Marcus Garvey and Kwame Nkrumah
Ian Duffield argues that, more than any other African leader Kwame Nkrumah - together with the man whose examples and ideas gave him so much inspiration, Marcus Aurelius Garvey - was responsible for bringing black people into the mainstream of 20th-century history.
Marcus Garvey, 1887-1940, and Kwame Nkrumah, 1909?-72, personified in their own eyes, in the eyes of millions of black men and women, and for that matter to much of the world at large, one of the most profound changes in modern history. At the beginning of this century, half a dozen or so of the most powerful white nations dominated the world in every way – politically, culturally, militarily and in economic affairs – this domination being the climax of a process deeply rooted in the history of the previous four centuries. The only non-European challenge of any seriousness seemed to come from Japan, and the central question for the future seemed to many white leaders – men such as Joseph Chamberlain, Lord Milner, Theodore Roosevelt or Kaiser Wilhelm II – to be which of the great powers should prevail against all others.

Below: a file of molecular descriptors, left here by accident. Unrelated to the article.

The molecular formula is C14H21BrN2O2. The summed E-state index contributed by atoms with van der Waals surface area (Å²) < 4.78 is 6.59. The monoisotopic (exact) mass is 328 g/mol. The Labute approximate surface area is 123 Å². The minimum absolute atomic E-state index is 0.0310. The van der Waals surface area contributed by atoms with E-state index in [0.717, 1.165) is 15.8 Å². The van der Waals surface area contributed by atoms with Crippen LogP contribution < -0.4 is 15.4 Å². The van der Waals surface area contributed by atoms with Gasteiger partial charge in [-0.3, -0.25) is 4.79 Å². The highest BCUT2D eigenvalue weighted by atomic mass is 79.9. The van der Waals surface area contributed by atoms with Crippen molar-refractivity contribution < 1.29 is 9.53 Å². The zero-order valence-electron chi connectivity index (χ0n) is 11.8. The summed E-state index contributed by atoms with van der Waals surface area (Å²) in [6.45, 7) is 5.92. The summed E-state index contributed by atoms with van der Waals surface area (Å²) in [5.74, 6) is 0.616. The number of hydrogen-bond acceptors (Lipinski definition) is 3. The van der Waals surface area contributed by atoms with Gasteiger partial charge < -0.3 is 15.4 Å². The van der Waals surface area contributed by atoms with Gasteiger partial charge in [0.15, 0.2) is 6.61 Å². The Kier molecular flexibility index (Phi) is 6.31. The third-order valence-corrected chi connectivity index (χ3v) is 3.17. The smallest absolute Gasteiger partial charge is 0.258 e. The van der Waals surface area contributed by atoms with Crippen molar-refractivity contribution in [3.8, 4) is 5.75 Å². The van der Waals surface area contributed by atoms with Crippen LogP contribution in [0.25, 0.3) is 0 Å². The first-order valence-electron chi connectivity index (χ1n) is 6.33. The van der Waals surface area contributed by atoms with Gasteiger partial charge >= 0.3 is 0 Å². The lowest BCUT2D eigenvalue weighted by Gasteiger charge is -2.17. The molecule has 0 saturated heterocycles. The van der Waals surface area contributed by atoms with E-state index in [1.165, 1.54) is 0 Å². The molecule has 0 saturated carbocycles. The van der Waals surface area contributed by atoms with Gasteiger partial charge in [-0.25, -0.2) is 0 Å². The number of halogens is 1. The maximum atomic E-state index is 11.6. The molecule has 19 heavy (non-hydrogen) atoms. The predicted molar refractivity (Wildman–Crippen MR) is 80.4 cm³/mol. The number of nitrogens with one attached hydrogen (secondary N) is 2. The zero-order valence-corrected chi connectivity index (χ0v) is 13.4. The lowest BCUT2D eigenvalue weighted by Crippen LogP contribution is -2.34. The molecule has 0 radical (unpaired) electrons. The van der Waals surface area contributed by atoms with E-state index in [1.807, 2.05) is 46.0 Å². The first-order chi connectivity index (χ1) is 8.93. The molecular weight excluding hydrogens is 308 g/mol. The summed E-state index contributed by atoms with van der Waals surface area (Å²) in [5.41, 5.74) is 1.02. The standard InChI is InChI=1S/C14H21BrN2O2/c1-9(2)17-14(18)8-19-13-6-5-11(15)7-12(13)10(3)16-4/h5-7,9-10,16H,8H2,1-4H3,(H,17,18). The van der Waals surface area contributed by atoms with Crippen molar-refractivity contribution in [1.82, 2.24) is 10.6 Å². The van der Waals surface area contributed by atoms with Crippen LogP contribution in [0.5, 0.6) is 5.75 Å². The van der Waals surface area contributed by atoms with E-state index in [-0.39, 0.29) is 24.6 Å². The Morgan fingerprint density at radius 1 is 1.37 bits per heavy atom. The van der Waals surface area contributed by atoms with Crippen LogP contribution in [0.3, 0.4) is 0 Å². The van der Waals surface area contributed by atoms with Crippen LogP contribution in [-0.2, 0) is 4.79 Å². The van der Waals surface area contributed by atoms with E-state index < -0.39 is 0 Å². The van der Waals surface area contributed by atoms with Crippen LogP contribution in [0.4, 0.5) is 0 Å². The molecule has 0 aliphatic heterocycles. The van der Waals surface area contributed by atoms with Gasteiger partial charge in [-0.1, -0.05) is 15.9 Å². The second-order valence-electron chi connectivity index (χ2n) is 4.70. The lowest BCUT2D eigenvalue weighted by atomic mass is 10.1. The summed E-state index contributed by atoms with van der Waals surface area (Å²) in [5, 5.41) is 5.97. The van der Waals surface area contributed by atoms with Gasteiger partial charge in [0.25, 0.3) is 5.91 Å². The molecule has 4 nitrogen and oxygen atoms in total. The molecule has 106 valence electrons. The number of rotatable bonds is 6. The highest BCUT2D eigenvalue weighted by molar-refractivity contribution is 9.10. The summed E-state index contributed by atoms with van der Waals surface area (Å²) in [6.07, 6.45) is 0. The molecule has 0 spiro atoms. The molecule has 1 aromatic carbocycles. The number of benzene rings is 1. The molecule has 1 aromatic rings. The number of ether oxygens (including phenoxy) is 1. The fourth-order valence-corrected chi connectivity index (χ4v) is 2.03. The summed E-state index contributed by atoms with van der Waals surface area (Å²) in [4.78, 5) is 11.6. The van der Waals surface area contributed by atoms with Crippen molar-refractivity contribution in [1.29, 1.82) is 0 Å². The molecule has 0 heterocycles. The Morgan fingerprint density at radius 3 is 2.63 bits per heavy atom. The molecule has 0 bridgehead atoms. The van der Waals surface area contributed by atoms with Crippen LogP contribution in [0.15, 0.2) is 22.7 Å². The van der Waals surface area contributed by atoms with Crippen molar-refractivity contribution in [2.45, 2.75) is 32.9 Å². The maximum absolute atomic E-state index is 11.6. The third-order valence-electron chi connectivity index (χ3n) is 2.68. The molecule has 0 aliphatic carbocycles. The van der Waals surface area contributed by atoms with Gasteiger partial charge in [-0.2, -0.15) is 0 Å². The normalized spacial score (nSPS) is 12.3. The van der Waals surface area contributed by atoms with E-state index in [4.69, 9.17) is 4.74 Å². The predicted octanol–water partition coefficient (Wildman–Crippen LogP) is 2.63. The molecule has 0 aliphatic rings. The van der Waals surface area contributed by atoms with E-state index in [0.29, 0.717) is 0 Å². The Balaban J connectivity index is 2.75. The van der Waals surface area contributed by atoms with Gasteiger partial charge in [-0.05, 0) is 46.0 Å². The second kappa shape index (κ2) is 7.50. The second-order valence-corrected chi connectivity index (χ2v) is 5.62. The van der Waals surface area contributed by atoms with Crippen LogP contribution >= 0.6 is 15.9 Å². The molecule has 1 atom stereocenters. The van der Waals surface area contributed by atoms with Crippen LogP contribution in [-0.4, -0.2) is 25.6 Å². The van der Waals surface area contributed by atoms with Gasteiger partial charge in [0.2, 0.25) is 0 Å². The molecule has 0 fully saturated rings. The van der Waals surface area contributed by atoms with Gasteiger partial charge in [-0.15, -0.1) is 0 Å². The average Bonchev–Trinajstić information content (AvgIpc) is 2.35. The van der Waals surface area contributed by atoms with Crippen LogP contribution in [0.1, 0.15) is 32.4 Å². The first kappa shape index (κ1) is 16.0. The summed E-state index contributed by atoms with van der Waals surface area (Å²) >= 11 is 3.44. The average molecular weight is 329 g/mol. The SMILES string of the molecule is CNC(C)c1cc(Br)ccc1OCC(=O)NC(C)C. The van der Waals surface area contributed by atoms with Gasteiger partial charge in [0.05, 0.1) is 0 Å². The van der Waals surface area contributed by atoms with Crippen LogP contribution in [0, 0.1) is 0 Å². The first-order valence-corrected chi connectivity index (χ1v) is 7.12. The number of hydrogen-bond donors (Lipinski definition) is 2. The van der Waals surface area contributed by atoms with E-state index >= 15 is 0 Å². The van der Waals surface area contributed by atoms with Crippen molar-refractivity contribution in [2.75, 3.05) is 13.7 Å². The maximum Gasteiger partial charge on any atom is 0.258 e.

The extent of white self-assurance can be measured even better by reference to an opponent of white imperialism in its heyday, the English radical, J.A. Hobson. Regarding the imperialism of his day as dangerous as well as offensive, Hobson in his famous work Imperialism. A Study , 1901, saw the antidote to imperialism as being redistributive taxation and social welfare policies at home and the benevolent internationalisation of the development of the world’s resources abroad, by the very powers then involved in ruthless and competitive expansion. In other words, even to an anti-imperialist white, in 1901 it seemed evident that the world’s future would be determined, for good or for ill, by the actions of the white world itself, with the “darker races” as largely passive victims or beneficiaries.